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Feature February 2020 Issue

Why Cat Breeds Don’t Look As Different As Dog Breeds

There are only 42 recognized cat breeds in the U.S., compared with 192 dog breeds. Still, why are cat breeds so similar-looking compared to dog breeds? (Think Chihuahua versus beagle versus German shepherd.)

One reason is that most of the selection that has produced today’s breeds of cats has taken place over the last 75 to 80 years, while dogs have been bred by humans for hundreds of years. That time span has allowed for more variation to develop. In addition, as people realized that dogs could perform highly specialized tasks, they worked very assiduously to mate dogs who would produce offspring especially good at those tasks. That’s why a dog bred to guard property or help with farm chores like herding is going to end up much different physically than a dog bred to burrow into tight underground spaces to catch varmints.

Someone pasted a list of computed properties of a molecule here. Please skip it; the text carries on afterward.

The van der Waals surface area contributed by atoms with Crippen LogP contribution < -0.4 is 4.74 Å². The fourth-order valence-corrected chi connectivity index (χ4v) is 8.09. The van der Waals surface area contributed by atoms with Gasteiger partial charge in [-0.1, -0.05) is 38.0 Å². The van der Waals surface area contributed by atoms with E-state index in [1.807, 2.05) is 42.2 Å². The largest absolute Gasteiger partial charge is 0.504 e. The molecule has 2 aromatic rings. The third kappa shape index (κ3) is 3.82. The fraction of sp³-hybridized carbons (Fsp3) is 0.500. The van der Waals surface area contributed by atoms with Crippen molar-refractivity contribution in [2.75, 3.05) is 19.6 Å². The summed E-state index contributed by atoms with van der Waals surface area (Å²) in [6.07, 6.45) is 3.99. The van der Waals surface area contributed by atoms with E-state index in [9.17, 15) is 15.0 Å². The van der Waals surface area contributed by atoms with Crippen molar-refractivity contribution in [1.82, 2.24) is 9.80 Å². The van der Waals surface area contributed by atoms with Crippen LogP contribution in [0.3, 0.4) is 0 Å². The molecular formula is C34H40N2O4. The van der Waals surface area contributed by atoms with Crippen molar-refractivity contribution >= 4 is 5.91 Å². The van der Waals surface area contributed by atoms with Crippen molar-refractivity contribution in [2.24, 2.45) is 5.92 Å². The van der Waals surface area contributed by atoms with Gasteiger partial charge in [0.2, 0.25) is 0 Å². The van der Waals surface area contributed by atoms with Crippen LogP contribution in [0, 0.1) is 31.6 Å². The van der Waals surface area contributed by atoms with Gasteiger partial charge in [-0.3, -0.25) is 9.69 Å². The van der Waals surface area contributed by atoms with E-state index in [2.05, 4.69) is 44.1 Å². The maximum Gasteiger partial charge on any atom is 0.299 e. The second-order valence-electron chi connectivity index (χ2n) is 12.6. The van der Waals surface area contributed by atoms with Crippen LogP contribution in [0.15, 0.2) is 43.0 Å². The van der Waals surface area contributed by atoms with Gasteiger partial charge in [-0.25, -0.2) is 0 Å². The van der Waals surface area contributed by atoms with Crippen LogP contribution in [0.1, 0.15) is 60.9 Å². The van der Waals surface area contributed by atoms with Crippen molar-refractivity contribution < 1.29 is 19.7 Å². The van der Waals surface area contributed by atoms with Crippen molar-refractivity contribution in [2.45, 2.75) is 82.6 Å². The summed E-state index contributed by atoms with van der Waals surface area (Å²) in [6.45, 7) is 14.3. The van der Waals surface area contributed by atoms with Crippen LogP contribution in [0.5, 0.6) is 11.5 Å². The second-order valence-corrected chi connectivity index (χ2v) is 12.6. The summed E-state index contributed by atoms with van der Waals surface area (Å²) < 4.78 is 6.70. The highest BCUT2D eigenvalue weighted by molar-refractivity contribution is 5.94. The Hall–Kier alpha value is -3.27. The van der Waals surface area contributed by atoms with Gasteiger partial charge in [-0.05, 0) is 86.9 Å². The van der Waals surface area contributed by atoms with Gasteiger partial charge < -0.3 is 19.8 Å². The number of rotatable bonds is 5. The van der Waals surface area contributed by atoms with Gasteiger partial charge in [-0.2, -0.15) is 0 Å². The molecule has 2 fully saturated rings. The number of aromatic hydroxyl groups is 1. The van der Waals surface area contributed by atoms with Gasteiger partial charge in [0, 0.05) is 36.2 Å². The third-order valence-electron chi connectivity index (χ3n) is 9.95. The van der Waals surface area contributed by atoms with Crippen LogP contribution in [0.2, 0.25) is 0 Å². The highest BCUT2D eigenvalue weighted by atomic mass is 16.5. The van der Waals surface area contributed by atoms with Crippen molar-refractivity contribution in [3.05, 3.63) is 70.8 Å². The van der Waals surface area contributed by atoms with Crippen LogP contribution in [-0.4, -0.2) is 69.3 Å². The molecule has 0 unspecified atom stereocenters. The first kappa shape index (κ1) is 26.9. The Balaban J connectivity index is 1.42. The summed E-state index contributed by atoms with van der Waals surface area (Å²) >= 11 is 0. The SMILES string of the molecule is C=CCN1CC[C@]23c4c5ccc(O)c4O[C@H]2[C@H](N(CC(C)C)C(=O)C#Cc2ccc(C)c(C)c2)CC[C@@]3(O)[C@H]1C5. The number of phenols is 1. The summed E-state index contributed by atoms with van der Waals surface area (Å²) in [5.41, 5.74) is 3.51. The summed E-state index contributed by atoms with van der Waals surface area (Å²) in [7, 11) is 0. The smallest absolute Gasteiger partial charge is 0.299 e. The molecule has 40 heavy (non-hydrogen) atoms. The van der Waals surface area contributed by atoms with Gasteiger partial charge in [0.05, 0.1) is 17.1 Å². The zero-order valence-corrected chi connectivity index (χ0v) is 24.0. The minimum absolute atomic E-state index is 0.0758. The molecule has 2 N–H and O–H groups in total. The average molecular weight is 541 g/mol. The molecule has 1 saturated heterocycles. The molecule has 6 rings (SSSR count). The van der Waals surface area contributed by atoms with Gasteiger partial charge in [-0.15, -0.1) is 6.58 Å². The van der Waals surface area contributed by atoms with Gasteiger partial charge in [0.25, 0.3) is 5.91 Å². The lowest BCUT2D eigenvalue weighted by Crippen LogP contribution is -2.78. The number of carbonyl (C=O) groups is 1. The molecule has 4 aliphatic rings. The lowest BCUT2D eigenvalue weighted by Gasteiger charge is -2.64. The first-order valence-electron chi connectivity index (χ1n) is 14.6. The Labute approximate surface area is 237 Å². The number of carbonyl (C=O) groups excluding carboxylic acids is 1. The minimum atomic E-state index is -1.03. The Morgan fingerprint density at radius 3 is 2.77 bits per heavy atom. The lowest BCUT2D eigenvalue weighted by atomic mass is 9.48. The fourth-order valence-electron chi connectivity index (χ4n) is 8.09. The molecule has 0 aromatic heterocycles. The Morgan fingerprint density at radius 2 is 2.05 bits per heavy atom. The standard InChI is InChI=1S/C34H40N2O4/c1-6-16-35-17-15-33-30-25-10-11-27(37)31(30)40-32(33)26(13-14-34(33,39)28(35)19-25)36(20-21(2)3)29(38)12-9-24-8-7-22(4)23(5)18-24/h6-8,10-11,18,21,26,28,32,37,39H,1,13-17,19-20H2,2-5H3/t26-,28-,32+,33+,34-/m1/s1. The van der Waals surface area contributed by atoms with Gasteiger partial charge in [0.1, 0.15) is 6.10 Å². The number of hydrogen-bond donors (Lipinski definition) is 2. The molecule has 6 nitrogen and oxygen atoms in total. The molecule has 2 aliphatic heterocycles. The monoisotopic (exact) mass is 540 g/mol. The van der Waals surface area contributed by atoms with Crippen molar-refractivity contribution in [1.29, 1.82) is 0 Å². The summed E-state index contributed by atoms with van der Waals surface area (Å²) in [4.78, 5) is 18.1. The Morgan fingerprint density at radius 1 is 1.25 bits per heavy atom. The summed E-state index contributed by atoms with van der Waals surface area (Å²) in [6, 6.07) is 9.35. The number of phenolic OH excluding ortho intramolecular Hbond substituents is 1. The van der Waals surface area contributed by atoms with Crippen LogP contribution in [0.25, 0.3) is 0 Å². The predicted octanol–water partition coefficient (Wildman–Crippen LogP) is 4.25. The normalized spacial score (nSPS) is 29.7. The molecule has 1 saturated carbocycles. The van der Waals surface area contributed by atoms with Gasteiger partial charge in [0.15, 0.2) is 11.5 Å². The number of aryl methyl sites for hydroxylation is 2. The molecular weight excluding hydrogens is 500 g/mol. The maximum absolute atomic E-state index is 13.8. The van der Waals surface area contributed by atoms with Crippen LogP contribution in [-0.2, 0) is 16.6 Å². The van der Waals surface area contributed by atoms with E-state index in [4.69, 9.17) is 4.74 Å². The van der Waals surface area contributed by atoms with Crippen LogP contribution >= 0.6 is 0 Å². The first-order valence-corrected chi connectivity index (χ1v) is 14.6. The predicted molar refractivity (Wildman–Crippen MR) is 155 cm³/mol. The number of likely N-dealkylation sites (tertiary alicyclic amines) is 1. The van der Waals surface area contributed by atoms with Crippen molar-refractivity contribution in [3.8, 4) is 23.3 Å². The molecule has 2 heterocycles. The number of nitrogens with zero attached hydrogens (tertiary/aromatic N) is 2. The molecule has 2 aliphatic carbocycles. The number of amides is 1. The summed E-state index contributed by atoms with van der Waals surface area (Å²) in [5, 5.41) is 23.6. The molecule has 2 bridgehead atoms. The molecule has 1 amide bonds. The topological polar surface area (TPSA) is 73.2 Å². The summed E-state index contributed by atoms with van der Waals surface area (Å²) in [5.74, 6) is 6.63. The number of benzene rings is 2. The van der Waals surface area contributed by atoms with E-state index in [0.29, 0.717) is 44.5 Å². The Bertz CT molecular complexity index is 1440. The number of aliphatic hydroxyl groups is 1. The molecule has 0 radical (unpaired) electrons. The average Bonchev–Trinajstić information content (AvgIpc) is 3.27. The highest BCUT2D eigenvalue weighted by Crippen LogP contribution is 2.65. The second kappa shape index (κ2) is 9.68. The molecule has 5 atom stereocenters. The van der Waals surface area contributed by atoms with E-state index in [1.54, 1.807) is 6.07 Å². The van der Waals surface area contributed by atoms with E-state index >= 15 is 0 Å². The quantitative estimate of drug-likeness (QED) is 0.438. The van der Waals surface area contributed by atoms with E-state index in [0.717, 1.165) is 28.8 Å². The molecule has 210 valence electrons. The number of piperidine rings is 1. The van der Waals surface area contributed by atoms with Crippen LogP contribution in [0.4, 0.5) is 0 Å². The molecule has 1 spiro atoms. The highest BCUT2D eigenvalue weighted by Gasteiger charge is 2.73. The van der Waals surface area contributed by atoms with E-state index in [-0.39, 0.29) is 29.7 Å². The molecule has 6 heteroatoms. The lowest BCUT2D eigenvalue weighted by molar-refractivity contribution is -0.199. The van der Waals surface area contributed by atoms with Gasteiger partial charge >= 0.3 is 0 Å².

Cats don’t do many different kinds of tasks. They have typically held only two roles in our lives: as companions and as pest controllers. And they have always performed those roles perfectly well in their natural size and shape — there has been no need for manipulation to make them better at those jobs.

As some might put it, cats are born just right. Their mating doesn’t need outside interference.

Comments (1)

You are a little off on your timeline. The American Cat Association was incorporated in 1904 but had been registering purebred cats for a number of years before that. However they were predated by the Grand Council of the Cat Fancy in Great Britain. The time you give corresponds to the Cat Fanciers Association which was a spin off of The American Cat Association.

Posted by: ACAcatman | February 10, 2020 10:02 AM    Report this comment

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